HRD strategies: divergent approaches

In spite of nearly unanimous agreement on the importance of learning, various SHRD theorists put diverse emphasis on the specific HRD strategies which would contribute to greater performance and organizational efficiency. In this section, some of the research questions posed by this debate are to be properly reviewed.

Armstrong (2006) delineates several types of the HRD strategies that proceed from different starting points. In general, these include learning culture creation strategies, organizational learning strategies, and individual learning strategies, with further sub-divisions within each category (2006, pp.136-140).

The concept of learning culture underlies the definition of the first of the aforementioned categories. Reynolds (2004) regards learning culture as the set of corporate culture stereotypes that would promote self-managed learning among the employees. In contrast to previous understanding of training and learning, the author emphasizes the non-supervised and long-term character of the learning procedures under such HRD regime, with employees taking their own initiative to advance learning objectives. As quoted by Armstrong (2006, p.136), Reynolds proposes the multi-stage learning culture’s creation strategy which would include such steps as vision development, employee empowerment, the supportive learning environment provision, wider coaching techniques implementation, etc. The main preoccupation of the author seems to be centered on providing the “communities of practice” HRD system, as opposed to conservative top-down approaches.

Organizational learning strategies are built on the assumption that it is an organization that provides the best possible learning environment, and that organizational learning constitutes the most efficient SHRD form. According to Marsick (1994), organizational learning matrices enable both individual and group actors to “access, build and use organizational memory, structure and culture to develop long-term organizational capacity” (quoted in Armstrong, 2006, p.137). Following the Excellence Movement’s legacy (Grieves, 2003, p.50), the majority of organizational learning strategies may focus on flexibility and decentralization, with a view to preventing the formation of a knowledge-monopolizing attitude on the part of certain managerial layers (Thompson & O’Connell Davidson, 1995). Hence, a concept of “learning organization” as an “organization which facilitates the learning of its members and continually transforms itself” (Pedler, Boydell, & Burgoyne, 1989; quoted in Armstrong, 2006, p.138) has been propounded by certain scholars, with Garvin (1993) and Sloman (1999, 20 May) making the greatest effort towards its popularization.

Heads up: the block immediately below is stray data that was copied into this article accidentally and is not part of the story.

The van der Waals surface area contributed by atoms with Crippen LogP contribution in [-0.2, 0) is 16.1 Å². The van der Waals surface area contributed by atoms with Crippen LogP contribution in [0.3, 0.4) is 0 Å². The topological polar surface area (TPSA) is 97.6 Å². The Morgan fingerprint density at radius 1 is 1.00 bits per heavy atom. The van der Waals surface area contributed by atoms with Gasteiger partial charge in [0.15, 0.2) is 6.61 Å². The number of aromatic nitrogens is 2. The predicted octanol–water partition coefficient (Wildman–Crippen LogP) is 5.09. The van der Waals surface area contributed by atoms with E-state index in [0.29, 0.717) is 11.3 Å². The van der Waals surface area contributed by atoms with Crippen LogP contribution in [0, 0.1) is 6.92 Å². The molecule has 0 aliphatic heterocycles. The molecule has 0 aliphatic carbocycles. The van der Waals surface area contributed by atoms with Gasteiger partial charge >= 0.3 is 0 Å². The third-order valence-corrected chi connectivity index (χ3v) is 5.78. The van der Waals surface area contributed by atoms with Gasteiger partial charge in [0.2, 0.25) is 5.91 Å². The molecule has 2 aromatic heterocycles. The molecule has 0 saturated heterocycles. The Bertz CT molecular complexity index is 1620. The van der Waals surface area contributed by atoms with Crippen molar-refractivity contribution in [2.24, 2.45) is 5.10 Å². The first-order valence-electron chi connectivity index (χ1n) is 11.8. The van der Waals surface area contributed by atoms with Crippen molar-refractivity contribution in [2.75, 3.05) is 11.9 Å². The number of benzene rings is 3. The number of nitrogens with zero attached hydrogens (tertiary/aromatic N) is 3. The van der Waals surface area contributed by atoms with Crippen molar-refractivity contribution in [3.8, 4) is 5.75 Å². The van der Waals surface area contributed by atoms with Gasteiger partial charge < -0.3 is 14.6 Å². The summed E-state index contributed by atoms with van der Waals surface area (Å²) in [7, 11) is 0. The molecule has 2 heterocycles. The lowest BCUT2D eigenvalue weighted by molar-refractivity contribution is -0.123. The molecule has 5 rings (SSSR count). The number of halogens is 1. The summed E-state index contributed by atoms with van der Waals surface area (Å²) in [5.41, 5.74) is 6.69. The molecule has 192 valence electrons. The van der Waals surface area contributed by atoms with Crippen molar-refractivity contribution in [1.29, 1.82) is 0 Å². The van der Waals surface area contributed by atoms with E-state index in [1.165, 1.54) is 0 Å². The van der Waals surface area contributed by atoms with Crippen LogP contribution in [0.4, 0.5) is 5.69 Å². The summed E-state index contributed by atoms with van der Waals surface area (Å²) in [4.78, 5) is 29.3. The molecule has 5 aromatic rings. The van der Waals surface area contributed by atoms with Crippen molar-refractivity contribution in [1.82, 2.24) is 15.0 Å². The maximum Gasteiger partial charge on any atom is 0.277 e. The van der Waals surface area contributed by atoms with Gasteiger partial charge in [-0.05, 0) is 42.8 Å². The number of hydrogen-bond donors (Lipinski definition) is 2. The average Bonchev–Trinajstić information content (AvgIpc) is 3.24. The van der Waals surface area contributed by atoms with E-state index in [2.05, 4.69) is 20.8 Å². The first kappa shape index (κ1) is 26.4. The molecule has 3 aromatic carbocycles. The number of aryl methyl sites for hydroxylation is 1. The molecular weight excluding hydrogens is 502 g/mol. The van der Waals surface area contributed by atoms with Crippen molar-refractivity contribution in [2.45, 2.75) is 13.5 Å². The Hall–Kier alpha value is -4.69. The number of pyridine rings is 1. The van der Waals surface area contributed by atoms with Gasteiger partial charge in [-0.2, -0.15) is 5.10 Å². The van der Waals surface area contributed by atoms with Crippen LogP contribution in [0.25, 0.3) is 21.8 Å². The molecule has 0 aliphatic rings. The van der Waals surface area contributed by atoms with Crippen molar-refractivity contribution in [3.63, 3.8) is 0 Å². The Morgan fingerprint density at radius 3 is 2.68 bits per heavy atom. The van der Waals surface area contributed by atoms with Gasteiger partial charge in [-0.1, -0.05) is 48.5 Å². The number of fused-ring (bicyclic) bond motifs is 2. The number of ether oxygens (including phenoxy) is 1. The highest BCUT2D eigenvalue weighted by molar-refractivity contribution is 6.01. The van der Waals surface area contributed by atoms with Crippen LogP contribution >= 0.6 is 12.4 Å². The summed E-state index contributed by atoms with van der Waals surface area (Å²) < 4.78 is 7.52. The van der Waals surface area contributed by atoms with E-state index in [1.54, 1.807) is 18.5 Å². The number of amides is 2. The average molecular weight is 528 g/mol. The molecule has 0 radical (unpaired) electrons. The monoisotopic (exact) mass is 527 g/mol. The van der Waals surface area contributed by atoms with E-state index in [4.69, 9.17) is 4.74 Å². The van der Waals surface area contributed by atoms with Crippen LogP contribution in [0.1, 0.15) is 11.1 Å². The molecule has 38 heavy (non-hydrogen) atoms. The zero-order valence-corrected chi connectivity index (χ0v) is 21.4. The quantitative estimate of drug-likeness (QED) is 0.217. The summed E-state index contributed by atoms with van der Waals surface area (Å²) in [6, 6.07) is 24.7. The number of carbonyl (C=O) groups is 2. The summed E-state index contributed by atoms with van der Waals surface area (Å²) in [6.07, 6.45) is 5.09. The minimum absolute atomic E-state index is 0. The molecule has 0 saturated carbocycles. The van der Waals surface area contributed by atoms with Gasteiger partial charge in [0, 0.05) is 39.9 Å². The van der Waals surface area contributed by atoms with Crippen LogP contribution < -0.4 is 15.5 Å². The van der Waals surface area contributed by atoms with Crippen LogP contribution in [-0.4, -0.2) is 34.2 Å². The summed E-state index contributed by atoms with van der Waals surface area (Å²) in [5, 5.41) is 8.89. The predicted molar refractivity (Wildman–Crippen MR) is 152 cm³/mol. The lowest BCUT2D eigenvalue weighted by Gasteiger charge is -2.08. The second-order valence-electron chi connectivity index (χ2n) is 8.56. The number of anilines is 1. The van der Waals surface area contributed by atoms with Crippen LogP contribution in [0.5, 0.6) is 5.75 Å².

Finally, individual learning strategies focus on shifting the emphasis in training and learning programs to the individual skill and knowledge improvement within a firm. Such scholars as Sloman (2003) uphold the need for articulating individual learning climate within the corporate environment. In Sloman’s interpretation, the key responsibility for learning and development would be devolved to individual learners and/or their teams, which would culminate in an “integrated approach to creating competitive advantage through people in the organization” (2003, p. 86).

That said, one may conclude that the SHRD activities are generally connected with the idea of learning as a progressive acquirement of the higher proficiencies in the respective fields. However, it should be emphasized that learning as quantitative change is conceptualized as a mere part of development as a qualitative progression, meaning that SHRD is not limited to simple training and learning techniques. So far, the SHRD scholars have not succeeded in constructing an all-encompassing framework for presenting the field as an integral part of wider HRM studies; therefore, this task remains entrusted to future researchers.

Conclusion

The analysis of SHRD as a sub-set of HRM studies has enabled the author to make a conclusion that the main trends in the field seem to be connected with the growing emphasis on learning strategies, both collective and individual. Such development would relegate the discipline’s peripheral aspects (such as psychological/behavioral factors influencing the process of learning, training and development) to secondary positions. This represents a major deficiency within the modern discipline of HRD studies, and should be overcome.